Fayezeh Aarabi, Miyuki Kusajima, Takayuki Thoge, Tomokazu Konishi, Tamara Gigolashvili, Makiko Takamune, Yoko Sasazaki, Mutsumi Watanabe, Hideo Nakashita, Alisdair R. Fernie, Kazuki Saito, Hideki Tagalhashi, Hans-Michael Hubberten, Rainer Hoefgen, Akiko Maruyama-Nakashita
Sulfur-defieciency-induced repressor proteins optimize glucosinolate biosynthesis in plants
Science Advances, 2016; 2 (10):e1601087, eCollection; doi: 10.1126/sciadv.1601087
http://www.mpimp-golm.mpg.de/2090184/growth-or-defence (press release)
http://www.mpimp-golm.mpg.de/2168/en (Website of the Institute)
Dipl. Ing. agr. Ursula Ross-Stitt | Max-Planck-Institut für Molekulare Pflanzenphysiologie
Progress in Super-Resolution Microscopy
17.12.2018 | Julius-Maximilians-Universität Würzburg
Communication between neural networks
17.12.2018 | Albert-Ludwigs-Universität Freiburg im Breisgau
Researchers from the University of Basel have reported a new method that allows the physical state of just a few atoms or molecules within a network to be controlled. It is based on the spontaneous self-organization of molecules into extensive networks with pores about one nanometer in size. In the journal ‘small’, the physicists reported on their investigations, which could be of particular importance for the development of new storage devices.
Around the world, researchers are attempting to shrink data storage devices to achieve as large a storage capacity in as small a space as possible. In almost...
The more objects we make "smart," from watches to entire buildings, the greater the need for these devices to store and retrieve massive amounts of data quickly without consuming too much power.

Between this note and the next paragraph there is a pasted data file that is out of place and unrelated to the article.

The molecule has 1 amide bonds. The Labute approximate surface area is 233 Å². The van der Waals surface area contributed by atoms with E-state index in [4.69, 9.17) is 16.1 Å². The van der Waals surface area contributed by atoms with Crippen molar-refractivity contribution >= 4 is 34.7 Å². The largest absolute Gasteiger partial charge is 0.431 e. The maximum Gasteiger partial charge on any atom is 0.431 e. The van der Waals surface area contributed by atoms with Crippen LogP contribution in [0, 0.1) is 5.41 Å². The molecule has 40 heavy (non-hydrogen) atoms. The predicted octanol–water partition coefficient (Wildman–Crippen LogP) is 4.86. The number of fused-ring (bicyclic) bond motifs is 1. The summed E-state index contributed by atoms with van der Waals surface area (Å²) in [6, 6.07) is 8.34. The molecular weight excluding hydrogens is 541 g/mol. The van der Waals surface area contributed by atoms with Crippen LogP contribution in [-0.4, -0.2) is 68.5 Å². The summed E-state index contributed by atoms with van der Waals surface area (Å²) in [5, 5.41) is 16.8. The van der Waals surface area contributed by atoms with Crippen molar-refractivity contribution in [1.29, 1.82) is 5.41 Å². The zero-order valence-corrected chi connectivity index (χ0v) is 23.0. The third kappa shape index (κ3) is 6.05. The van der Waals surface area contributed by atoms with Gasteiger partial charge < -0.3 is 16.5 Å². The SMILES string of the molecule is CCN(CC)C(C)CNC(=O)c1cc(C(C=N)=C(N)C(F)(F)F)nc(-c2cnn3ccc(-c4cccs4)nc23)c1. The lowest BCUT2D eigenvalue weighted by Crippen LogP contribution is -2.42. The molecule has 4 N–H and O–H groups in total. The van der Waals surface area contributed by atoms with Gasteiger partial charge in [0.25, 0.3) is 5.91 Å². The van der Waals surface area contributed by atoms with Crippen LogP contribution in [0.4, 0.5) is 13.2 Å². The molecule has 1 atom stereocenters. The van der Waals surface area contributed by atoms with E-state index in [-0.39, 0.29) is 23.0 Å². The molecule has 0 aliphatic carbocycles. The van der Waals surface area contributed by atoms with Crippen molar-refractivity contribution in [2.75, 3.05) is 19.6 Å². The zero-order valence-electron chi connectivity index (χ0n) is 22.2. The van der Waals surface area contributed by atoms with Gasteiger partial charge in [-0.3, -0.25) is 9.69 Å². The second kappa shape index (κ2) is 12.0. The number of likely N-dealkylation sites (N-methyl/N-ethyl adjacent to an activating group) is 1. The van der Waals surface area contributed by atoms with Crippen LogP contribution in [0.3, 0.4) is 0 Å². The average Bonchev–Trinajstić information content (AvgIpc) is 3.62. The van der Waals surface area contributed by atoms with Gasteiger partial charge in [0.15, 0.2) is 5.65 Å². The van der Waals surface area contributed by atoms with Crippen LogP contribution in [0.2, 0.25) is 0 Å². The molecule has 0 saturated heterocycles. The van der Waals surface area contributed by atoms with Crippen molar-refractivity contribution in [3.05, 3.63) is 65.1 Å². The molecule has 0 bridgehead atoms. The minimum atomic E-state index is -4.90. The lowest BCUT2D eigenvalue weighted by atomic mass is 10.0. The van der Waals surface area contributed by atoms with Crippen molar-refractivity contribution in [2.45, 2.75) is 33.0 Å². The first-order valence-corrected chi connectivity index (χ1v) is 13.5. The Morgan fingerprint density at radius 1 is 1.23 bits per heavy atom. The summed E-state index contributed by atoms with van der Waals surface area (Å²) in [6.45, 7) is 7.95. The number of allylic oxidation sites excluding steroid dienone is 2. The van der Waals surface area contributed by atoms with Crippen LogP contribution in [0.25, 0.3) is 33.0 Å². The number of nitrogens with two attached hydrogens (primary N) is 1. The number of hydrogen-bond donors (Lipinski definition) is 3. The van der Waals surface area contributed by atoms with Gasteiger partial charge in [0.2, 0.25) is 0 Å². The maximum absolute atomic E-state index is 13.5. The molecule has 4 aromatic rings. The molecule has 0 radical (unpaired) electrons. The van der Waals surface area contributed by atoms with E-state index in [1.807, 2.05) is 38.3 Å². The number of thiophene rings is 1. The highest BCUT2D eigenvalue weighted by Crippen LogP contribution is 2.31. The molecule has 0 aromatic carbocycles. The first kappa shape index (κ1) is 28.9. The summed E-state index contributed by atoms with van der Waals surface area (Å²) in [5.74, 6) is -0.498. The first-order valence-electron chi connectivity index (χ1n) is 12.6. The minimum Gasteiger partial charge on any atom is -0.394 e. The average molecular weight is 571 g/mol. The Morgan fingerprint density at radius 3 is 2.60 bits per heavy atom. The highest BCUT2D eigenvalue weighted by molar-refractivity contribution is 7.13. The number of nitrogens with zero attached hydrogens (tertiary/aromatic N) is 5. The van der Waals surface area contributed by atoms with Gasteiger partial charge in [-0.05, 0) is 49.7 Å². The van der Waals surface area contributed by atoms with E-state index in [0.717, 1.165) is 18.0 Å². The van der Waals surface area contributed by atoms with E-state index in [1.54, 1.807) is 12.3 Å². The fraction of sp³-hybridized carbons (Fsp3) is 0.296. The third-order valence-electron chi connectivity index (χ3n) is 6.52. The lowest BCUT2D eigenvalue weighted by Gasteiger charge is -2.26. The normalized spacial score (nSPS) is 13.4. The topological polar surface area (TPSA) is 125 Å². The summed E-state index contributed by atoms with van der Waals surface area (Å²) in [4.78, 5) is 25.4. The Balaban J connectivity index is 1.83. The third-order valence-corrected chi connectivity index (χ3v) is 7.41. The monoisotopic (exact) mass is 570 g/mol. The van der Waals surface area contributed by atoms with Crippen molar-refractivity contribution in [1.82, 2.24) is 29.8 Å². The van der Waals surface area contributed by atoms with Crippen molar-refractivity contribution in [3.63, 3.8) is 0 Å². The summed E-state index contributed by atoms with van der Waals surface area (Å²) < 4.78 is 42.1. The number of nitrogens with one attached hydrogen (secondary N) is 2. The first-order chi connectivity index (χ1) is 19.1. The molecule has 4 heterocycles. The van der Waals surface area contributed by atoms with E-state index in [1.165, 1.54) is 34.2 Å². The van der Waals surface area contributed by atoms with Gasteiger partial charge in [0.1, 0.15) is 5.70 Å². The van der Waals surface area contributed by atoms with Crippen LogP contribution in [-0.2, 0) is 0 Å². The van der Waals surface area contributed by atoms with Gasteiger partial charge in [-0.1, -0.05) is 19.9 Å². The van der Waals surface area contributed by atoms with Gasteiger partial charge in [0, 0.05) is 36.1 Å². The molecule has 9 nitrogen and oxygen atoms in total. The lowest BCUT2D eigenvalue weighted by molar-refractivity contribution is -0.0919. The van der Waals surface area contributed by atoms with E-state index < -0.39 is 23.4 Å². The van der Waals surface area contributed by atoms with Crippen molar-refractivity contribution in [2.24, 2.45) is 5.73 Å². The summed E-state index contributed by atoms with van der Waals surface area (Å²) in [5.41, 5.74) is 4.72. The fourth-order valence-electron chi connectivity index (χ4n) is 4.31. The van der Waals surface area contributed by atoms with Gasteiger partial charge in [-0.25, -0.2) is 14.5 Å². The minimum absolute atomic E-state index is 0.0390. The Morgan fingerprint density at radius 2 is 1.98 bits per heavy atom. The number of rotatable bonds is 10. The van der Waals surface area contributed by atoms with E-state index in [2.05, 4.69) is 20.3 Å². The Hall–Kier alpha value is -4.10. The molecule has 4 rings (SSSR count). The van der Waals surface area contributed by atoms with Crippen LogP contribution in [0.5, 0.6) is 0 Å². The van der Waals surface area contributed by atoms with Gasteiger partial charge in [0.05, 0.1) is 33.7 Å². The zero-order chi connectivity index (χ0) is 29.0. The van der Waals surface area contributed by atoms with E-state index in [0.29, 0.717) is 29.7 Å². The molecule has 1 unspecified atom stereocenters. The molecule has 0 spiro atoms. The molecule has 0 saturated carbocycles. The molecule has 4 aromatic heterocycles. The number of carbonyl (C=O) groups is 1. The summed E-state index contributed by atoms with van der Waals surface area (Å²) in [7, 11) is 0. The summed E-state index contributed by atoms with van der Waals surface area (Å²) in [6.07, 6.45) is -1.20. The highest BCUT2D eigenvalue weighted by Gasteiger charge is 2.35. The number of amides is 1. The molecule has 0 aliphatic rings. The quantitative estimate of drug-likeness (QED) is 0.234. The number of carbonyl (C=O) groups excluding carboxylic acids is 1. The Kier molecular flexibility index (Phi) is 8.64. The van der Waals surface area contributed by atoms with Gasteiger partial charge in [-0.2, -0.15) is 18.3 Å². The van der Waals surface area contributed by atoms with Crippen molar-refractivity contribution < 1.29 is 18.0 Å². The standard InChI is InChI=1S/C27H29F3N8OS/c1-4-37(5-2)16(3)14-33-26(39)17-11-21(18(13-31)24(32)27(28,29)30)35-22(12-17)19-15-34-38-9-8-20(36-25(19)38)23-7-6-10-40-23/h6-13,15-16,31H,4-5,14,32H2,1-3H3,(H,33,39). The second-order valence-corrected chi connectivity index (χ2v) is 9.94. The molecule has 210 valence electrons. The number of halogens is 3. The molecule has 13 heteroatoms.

Millions of new memory cells could be part of a computer chip and provide that speed and energy savings, thanks to the discovery of a previously unobserved...
What if, instead of turning up the thermostat, you could warm up with high-tech, flexible patches sewn into your clothes - while significantly reducing your...
A widely used diabetes medication combined with an antihypertensive drug specifically inhibits tumor growth – this was discovered by researchers from the University of Basel’s Biozentrum two years ago. In a follow-up study, recently published in “Cell Reports”, the scientists report that this drug cocktail induces cancer cell death by switching off their energy supply.
The widely used anti-diabetes drug metformin not only reduces blood sugar but also has an anti-cancer effect. However, the metformin dose commonly used in the...
A research team from the University of Zurich has developed a new drone that can retract its propeller arms in flight and make itself small to fit through narrow gaps and holes. This is particularly useful when searching for victims of natural disasters.
Inspecting a damaged building after an earthquake or during a fire is exactly the kind of job that human rescuers would like drones to do for them. A flying...
12.12.2018 | Event News
10.12.2018 | Event News
06.12.2018 | Event News
17.12.2018 | Studies and Analyses
17.12.2018 | Life Sciences
17.12.2018 | Power and Electrical Engineering